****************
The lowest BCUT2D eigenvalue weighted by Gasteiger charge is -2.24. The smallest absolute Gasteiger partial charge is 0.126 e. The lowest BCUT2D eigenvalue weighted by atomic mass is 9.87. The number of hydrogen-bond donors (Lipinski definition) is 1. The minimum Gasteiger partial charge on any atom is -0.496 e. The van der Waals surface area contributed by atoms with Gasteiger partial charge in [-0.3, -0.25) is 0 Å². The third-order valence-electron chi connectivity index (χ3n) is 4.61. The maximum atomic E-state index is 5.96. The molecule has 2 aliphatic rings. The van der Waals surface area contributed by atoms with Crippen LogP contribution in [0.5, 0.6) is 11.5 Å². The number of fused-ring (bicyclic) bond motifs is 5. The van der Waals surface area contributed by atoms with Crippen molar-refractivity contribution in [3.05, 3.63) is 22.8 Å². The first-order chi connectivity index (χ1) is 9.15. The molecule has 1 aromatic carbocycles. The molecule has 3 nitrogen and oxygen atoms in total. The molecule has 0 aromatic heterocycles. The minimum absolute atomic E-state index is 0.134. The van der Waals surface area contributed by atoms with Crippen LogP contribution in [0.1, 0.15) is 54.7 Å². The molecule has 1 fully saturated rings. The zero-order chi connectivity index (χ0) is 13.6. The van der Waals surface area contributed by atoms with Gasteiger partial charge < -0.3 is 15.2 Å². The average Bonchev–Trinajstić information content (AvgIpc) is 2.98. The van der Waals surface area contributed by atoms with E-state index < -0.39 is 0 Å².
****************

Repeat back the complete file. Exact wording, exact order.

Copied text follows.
The lowest BCUT2D eigenvalue weighted by Gasteiger charge is -2.24. The smallest absolute Gasteiger partial charge is 0.126 e. The lowest BCUT2D eigenvalue weighted by atomic mass is 9.87. The number of hydrogen-bond donors (Lipinski definition) is 1. The minimum Gasteiger partial charge on any atom is -0.496 e. The van der Waals surface area contributed by atoms with Gasteiger partial charge in [-0.3, -0.25) is 0 Å². The third-order valence-electron chi connectivity index (χ3n) is 4.61. The maximum atomic E-state index is 5.96. The molecule has 2 aliphatic rings. The van der Waals surface area contributed by atoms with Crippen LogP contribution in [0.5, 0.6) is 11.5 Å². The number of fused-ring (bicyclic) bond motifs is 5. The van der Waals surface area contributed by atoms with Crippen molar-refractivity contribution in [3.05, 3.63) is 22.8 Å². The first-order chi connectivity index (χ1) is 9.15. The molecule has 1 aromatic carbocycles. The molecule has 3 nitrogen and oxygen atoms in total. The molecule has 0 aromatic heterocycles. The minimum absolute atomic E-state index is 0.134. The van der Waals surface area contributed by atoms with Crippen LogP contribution in [0.1, 0.15) is 54.7 Å². The molecule has 1 fully saturated rings. The zero-order chi connectivity index (χ0) is 13.6. The van der Waals surface area contributed by atoms with Gasteiger partial charge < -0.3 is 15.2 Å². The average Bonchev–Trinajstić information content (AvgIpc) is 2.98. The van der Waals surface area contributed by atoms with E-state index < -0.39 is 0 Å².